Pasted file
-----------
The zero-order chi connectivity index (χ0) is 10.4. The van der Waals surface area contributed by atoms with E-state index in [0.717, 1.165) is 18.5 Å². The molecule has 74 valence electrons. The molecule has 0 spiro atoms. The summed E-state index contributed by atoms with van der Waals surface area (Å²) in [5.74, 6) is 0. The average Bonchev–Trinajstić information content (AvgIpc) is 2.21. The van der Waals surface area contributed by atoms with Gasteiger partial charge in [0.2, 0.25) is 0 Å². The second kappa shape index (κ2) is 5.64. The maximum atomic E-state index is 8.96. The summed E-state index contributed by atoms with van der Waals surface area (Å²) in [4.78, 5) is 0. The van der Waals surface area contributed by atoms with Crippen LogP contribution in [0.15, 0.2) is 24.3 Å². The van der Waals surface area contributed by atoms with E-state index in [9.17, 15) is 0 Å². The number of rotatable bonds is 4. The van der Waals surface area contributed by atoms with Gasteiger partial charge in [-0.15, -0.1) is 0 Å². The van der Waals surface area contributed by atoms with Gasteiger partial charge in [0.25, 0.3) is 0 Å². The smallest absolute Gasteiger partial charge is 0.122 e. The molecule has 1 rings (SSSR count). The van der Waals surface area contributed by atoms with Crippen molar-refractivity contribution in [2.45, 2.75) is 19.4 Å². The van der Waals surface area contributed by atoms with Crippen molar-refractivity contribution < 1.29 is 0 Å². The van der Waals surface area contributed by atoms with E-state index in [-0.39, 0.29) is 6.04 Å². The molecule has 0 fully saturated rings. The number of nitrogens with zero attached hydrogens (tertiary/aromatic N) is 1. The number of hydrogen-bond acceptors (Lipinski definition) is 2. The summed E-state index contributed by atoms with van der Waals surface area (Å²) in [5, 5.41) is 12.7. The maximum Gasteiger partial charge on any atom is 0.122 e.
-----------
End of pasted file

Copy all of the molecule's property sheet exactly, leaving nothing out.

The zero-order chi connectivity index (χ0) is 10.4. The van der Waals surface area contributed by atoms with E-state index in [0.717, 1.165) is 18.5 Å². The molecule has 74 valence electrons. The molecule has 0 spiro atoms. The summed E-state index contributed by atoms with van der Waals surface area (Å²) in [5.74, 6) is 0. The average Bonchev–Trinajstić information content (AvgIpc) is 2.21. The van der Waals surface area contributed by atoms with Gasteiger partial charge in [0.2, 0.25) is 0 Å². The second kappa shape index (κ2) is 5.64. The maximum atomic E-state index is 8.96. The summed E-state index contributed by atoms with van der Waals surface area (Å²) in [4.78, 5) is 0. The van der Waals surface area contributed by atoms with Crippen LogP contribution in [0.15, 0.2) is 24.3 Å². The van der Waals surface area contributed by atoms with E-state index in [9.17, 15) is 0 Å². The number of rotatable bonds is 4. The van der Waals surface area contributed by atoms with Gasteiger partial charge in [-0.15, -0.1) is 0 Å². The van der Waals surface area contributed by atoms with Gasteiger partial charge in [0.25, 0.3) is 0 Å². The smallest absolute Gasteiger partial charge is 0.122 e. The molecule has 1 rings (SSSR count). The van der Waals surface area contributed by atoms with Crippen molar-refractivity contribution in [2.45, 2.75) is 19.4 Å². The van der Waals surface area contributed by atoms with Crippen molar-refractivity contribution < 1.29 is 0 Å². The van der Waals surface area contributed by atoms with E-state index in [-0.39, 0.29) is 6.04 Å². The molecule has 0 fully saturated rings. The number of nitrogens with zero attached hydrogens (tertiary/aromatic N) is 1. The number of hydrogen-bond acceptors (Lipinski definition) is 2. The summed E-state index contributed by atoms with van der Waals surface area (Å²) in [5, 5.41) is 12.7. The maximum Gasteiger partial charge on any atom is 0.122 e.